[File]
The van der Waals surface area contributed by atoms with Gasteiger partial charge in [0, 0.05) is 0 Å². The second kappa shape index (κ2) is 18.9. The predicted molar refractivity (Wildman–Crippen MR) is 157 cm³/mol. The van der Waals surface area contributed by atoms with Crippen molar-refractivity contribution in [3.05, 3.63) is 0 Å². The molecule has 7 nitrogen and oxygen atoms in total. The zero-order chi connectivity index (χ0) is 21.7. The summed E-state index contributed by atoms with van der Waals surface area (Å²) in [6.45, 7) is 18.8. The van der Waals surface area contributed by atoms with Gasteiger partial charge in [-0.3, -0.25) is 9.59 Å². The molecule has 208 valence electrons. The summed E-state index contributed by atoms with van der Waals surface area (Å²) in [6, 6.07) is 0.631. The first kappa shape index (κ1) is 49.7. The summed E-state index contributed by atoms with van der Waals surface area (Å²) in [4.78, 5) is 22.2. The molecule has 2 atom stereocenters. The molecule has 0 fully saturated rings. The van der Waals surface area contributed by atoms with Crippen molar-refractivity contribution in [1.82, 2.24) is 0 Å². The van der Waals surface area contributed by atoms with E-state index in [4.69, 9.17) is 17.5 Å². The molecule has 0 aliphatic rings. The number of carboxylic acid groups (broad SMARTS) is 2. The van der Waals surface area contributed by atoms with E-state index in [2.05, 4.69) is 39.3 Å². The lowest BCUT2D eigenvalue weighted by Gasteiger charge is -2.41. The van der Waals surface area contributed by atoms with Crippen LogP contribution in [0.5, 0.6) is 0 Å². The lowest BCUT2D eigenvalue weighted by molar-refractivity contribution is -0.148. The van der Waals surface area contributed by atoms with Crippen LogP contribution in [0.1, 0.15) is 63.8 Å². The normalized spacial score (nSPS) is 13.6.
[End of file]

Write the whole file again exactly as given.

The van der Waals surface area contributed by atoms with Gasteiger partial charge in [0, 0.05) is 0 Å². The second kappa shape index (κ2) is 18.9. The predicted molar refractivity (Wildman–Crippen MR) is 157 cm³/mol. The van der Waals surface area contributed by atoms with Crippen molar-refractivity contribution in [3.05, 3.63) is 0 Å². The molecule has 7 nitrogen and oxygen atoms in total. The zero-order chi connectivity index (χ0) is 21.7. The summed E-state index contributed by atoms with van der Waals surface area (Å²) in [6.45, 7) is 18.8. The van der Waals surface area contributed by atoms with Gasteiger partial charge in [-0.3, -0.25) is 9.59 Å². The molecule has 208 valence electrons. The summed E-state index contributed by atoms with van der Waals surface area (Å²) in [6, 6.07) is 0.631. The first kappa shape index (κ1) is 49.7. The summed E-state index contributed by atoms with van der Waals surface area (Å²) in [4.78, 5) is 22.2. The molecule has 2 atom stereocenters. The molecule has 0 fully saturated rings. The van der Waals surface area contributed by atoms with Crippen molar-refractivity contribution in [1.82, 2.24) is 0 Å². The van der Waals surface area contributed by atoms with E-state index in [4.69, 9.17) is 17.5 Å². The molecule has 0 aliphatic rings. The number of carboxylic acid groups (broad SMARTS) is 2. The van der Waals surface area contributed by atoms with E-state index in [2.05, 4.69) is 39.3 Å². The lowest BCUT2D eigenvalue weighted by Gasteiger charge is -2.41. The van der Waals surface area contributed by atoms with Crippen LogP contribution in [0.5, 0.6) is 0 Å². The lowest BCUT2D eigenvalue weighted by molar-refractivity contribution is -0.148. The van der Waals surface area contributed by atoms with Crippen LogP contribution in [0.1, 0.15) is 63.8 Å². The normalized spacial score (nSPS) is 13.6.